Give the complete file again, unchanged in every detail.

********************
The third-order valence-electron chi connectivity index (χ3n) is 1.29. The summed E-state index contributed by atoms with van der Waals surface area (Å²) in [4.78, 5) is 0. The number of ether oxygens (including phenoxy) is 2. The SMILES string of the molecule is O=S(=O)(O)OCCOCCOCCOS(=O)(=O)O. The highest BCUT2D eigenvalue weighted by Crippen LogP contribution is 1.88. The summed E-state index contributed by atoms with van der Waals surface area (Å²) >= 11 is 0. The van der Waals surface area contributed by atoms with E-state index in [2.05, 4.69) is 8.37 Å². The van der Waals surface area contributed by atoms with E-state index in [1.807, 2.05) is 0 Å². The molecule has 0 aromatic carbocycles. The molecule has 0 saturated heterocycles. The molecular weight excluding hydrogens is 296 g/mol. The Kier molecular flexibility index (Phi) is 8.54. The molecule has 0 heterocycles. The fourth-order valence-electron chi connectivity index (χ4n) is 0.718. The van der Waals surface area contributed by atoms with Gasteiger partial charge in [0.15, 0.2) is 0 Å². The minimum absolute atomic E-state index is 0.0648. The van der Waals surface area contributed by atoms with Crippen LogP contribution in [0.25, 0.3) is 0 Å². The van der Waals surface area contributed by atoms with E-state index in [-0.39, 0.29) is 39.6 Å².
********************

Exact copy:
The third-order valence-electron chi connectivity index (χ3n) is 1.29. The summed E-state index contributed by atoms with van der Waals surface area (Å²) in [4.78, 5) is 0. The number of ether oxygens (including phenoxy) is 2. The SMILES string of the molecule is O=S(=O)(O)OCCOCCOCCOS(=O)(=O)O. The highest BCUT2D eigenvalue weighted by Crippen LogP contribution is 1.88. The summed E-state index contributed by atoms with van der Waals surface area (Å²) >= 11 is 0. The van der Waals surface area contributed by atoms with E-state index in [2.05, 4.69) is 8.37 Å². The van der Waals surface area contributed by atoms with E-state index in [1.807, 2.05) is 0 Å². The molecule has 0 aromatic carbocycles. The molecule has 0 saturated heterocycles. The molecular weight excluding hydrogens is 296 g/mol. The Kier molecular flexibility index (Phi) is 8.54. The molecule has 0 heterocycles. The fourth-order valence-electron chi connectivity index (χ4n) is 0.718. The van der Waals surface area contributed by atoms with Gasteiger partial charge in [0.15, 0.2) is 0 Å². The minimum absolute atomic E-state index is 0.0648. The van der Waals surface area contributed by atoms with Crippen LogP contribution in [0.25, 0.3) is 0 Å². The van der Waals surface area contributed by atoms with E-state index in [-0.39, 0.29) is 39.6 Å².